Waynedale’s First Library
In 1928 Noble’s Home Store made room in a corner and acquired an Allen County Public Library depository. As the picture shows you were squeezed in a corner. If you wished to sit and read, you could sit on in-coming groceries, a 100-pound sack of Michigan Great Northern Beans, or parcel post drop-off items.
The demand for reading became so great that the owner, Edgar B. Noble added a room to the back of the store for library use only. The high windows shut out any distraction and added light. This was a full-fledged reading room with fashionable light, oak tables and chairs.
The public responded well and came from great distances. Regulars coming every 3 or 4 days included: McNamara, Slater, Boyd, Metting, May, Pribble, McCormick, Wedler, Lee, Ploughe, Prince, Keller and the Shanenberg families.
The first library, located in Noble’s Home Store was on McArthur Drive. It served the Waynedale area in 1931 under the supervision of Ed Noble’s wife, librarian Mrs. Dorothy Noble, until 1939 when it was transferred to the Waynedale School, near the corner of Old Trail Road (then, Indianapolis Road) and McArthur Drive. Dorothy’s wage was $10.00 per month.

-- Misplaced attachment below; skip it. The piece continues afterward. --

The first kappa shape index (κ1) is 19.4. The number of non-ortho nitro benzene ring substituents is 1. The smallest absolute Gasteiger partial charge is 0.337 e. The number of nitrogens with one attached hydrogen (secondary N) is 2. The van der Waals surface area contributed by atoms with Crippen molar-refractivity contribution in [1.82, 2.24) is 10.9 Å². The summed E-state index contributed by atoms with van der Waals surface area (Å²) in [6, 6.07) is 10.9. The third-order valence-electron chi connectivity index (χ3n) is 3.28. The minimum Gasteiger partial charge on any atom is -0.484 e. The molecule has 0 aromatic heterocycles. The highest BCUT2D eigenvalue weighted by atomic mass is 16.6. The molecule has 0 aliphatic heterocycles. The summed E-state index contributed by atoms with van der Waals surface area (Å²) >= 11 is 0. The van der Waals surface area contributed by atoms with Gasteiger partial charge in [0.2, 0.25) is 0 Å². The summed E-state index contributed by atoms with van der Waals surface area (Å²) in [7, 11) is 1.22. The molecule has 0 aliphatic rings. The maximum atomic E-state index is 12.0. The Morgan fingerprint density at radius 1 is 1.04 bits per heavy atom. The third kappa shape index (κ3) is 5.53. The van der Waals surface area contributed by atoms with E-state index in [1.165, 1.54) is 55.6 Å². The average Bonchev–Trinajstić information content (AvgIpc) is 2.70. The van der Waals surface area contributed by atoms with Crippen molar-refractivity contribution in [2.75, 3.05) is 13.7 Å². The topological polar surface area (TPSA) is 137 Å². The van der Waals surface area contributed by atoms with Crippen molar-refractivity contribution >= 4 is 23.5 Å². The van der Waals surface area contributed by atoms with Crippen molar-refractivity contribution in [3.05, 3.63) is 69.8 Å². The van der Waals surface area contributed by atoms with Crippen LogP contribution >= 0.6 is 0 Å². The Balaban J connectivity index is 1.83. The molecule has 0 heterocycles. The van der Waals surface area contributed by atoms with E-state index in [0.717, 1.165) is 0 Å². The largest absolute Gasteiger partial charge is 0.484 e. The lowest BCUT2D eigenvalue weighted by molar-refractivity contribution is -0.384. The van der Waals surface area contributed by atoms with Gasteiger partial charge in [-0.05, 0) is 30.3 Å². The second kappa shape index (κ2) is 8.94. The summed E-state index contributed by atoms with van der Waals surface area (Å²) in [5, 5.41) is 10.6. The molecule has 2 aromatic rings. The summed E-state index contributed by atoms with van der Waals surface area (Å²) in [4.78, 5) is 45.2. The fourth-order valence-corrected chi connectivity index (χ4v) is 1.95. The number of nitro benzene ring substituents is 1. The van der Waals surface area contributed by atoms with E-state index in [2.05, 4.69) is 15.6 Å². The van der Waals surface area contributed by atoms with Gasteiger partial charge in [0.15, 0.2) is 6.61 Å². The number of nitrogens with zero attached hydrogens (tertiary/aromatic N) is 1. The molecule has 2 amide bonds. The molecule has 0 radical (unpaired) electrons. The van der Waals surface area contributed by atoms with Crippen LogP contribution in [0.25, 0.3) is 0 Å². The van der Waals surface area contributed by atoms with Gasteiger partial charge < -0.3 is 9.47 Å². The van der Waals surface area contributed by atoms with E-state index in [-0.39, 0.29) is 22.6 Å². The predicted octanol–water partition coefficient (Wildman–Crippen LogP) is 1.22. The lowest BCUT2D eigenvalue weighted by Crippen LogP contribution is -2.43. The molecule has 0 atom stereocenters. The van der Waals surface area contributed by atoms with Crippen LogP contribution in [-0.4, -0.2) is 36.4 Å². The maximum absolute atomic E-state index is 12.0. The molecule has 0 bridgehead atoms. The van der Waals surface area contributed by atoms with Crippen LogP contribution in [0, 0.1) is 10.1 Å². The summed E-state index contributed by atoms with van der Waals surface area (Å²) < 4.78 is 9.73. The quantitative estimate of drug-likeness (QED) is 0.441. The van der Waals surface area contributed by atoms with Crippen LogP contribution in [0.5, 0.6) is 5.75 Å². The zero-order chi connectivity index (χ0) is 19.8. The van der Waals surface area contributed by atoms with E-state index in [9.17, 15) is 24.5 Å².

The school branch library operated from 1943 through 1955 under the guidance of Lela Green. From 1955-1972 the Waynedale library was located on Lower Huntington Road. In 1970, the Waynedale branch library moved further east to 2615 Lower Huntington Road and was under the direction of Kent Lauer. In 1971 the ground was bought for the present building, which opened in 1972 and remodeled in 1989. In 2004 expansion of the library began and was completed in 2005 with an addition of 4800 square feet.
Libraries were not exempt from being the victim of jokes. In the early 1930s three telephones were not enough in the grocery store, so the Noble’s added a phone in the library. Pranksters were often caught using the library phone with such jokes as this one.
A caller phones in and asks, “Do you have Prince Albert (pipe tobacco) in a can?”
The clerk knowingly goes along. “Yes!”
“Let him out!”
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